For the Love of Escape
Grade five assembly at John W McLeod school. We were all in the room that was used for both gym. music, religion class and the Christmas concert. The teachers are near the stage, and the students are all sitting on the floor, crossed legged. I am wearing shorts and in this crossed leg position, my eyes are drawn to the mole on my left leg. I place my arm over my leg so no one else can see it. I do not like any of my freckles or moles. I notice how big my thighs are, comparing them to the girls in my class who have already started to get breasts. Their legs are long and thin, my legs are short and wide. There is no sign of breasts for me either.
My legs never seemed to get proportionally longer, The thighs always seemed too big. I was teased for my round butt and my relatively flat chest throughout junior high school. In grade nine, In high school the pond was much bigger. On one hand, I could hide more easily in the classes with the super smart geeks. But that meant I also was not seen by the boys I had crushes on. Maybe one would say my body was athletic. I certainly did not look like Betty and Veronica in the Archie comics I read while sunbathing in the yard.
Bottomline.... I was not a fan of my body. Couple this dislike with my penchant for stress eating, sexual assault and we had a perfect storm. By grade twelve, I had stopped eating, striving to get the body I wanted. I exercised harder and more often, with each step arguing against the bullies and injustice. When on a ten day canoe school for certification as an instructor, I took a measuring tape since there wasn't a scale.
That same summer, I arrived at work after the fifteen kilometre bike ride at my summer job. In my hand was the usual coffee and bran muffin I picked up at the coffee shop nearby. The floor began to swim and the lights seemed to be dimming as I suddenly felt weak and started to fall to the floor. I am not sure how long I was on the floor. Fortunately, I was alone. I gradually felt okay enough to get to my desk on the fourth floor. I drank water with my muffin and felt better. Perhaps I just needed to refill my coffee. I had dropped it on the floor when I fainted.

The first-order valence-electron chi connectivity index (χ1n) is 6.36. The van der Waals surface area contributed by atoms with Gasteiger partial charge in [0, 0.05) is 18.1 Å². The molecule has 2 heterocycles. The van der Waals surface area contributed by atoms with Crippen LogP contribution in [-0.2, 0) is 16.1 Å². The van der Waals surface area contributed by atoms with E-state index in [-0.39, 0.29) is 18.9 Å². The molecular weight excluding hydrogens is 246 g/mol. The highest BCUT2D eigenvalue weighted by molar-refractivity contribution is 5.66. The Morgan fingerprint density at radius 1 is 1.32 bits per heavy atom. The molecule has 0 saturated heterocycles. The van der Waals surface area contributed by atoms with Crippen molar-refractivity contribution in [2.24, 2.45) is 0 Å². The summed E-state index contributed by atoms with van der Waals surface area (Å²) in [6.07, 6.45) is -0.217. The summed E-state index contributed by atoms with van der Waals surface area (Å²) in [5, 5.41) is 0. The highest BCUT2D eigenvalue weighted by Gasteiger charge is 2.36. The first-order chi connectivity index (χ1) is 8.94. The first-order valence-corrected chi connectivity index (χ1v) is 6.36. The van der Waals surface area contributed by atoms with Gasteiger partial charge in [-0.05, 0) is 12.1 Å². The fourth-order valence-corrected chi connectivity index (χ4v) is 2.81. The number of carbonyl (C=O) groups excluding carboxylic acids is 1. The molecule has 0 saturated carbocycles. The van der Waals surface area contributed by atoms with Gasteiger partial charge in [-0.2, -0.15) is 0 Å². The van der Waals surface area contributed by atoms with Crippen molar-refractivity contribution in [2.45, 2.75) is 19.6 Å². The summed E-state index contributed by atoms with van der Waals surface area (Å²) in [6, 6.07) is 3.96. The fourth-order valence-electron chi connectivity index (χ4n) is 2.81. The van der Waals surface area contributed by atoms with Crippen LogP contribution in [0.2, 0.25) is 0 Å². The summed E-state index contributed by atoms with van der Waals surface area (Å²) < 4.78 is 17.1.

Within twelve months, I was being treated for an eating disorder. I was gritty enough to starve myself. I was gritty enough to make myself throw up when I did eat. I was gritty enough to run ten kilometres, bike tens of kilometres a day, go to school and work two jobs. I was ashamed of my large thighs and wanted my waist to be smaller, my breasts to be bigger. I spent days where I would not leave home because I felt too fat and none of my clothes felt right. Fortunately, a psychiatrist was helping me to see how I used food to try to have some sense of control in a world where I could not control what anyone else thought or said about me.
When I found climbing, I found a sense of empowerment that very first day. I overcame my own self doubt and in that was great freedom. I was outside, in the sunshine. The water lapping at the rocks below and silence except for the breeze in the trees made me feel connected to myself. But we acclimatize. There were so few climbers and I happened to bring my grit to this sport and got good. I spent a lot of time practicing and relative to others, I was getting strong and capable. I won a few competitions here and away.
When infant mortality was forty percent compared to today's one in ten thousand. Imagine the anxiety of knowing that as a woman, you were a man's property, sold into a marriage for the betterment of families.
Yes, anxiety over a quiz or an aging body seems pretty ridiculous by comparison. Neither is life threatening. But the nervous system doesn't distinguish between the snake about to strike or the fear of imagined thoughts. The nervous system just responds with activation of the sympathetic response.... fight, flight or flee. And if you don't move your body, those hormonal influences just clog up the blood stream. If the thoughts are continuous and do not leave you alone, it starts to become problematic on our body, reducing our immunity, making us more irritable, high blood pressure, ongoing muscle tension, skin problems, headaches, and the list goes on.
The difference between STRIVING and THRIVING is simple... the sense of being complete, full accompanies thriving. One is empty and has a sense of lack in striving.
If a business is thriving, there is still activity and effort. But there is also a sense of already having, being enough. When one is striving for the finish line, one is not yet where one wants to be and one is actively trying to get there. You see this all the time in climbing. People hire coaches or trainers, or do weight training in order to get to the next level. Meanwhile, they are no longer enjoying the process of getting where they want to go because they are only focused out ahead of where they are.
Meditation will show striving energy immediately. The moment you try to get still, try to remain calm and sitting on the floor, the mind will begin trying to be anywhere but where you are. The mind will remind you of things to do, and the need to pick up some item. It will remind you that you might want to message someone. The mind strives for some entertainment. After you become more practiced at meditation and learn to relax and not follow every thought, your meditation begins to thrive. Less striving truly can be more enjoyable and rewarding.
Try it. For now, I will appreciate what my body can do. I will focus on contentment with stillness and following the thoughts that lead to enjoyment rather than grasping all the must do thoughts. How about you?
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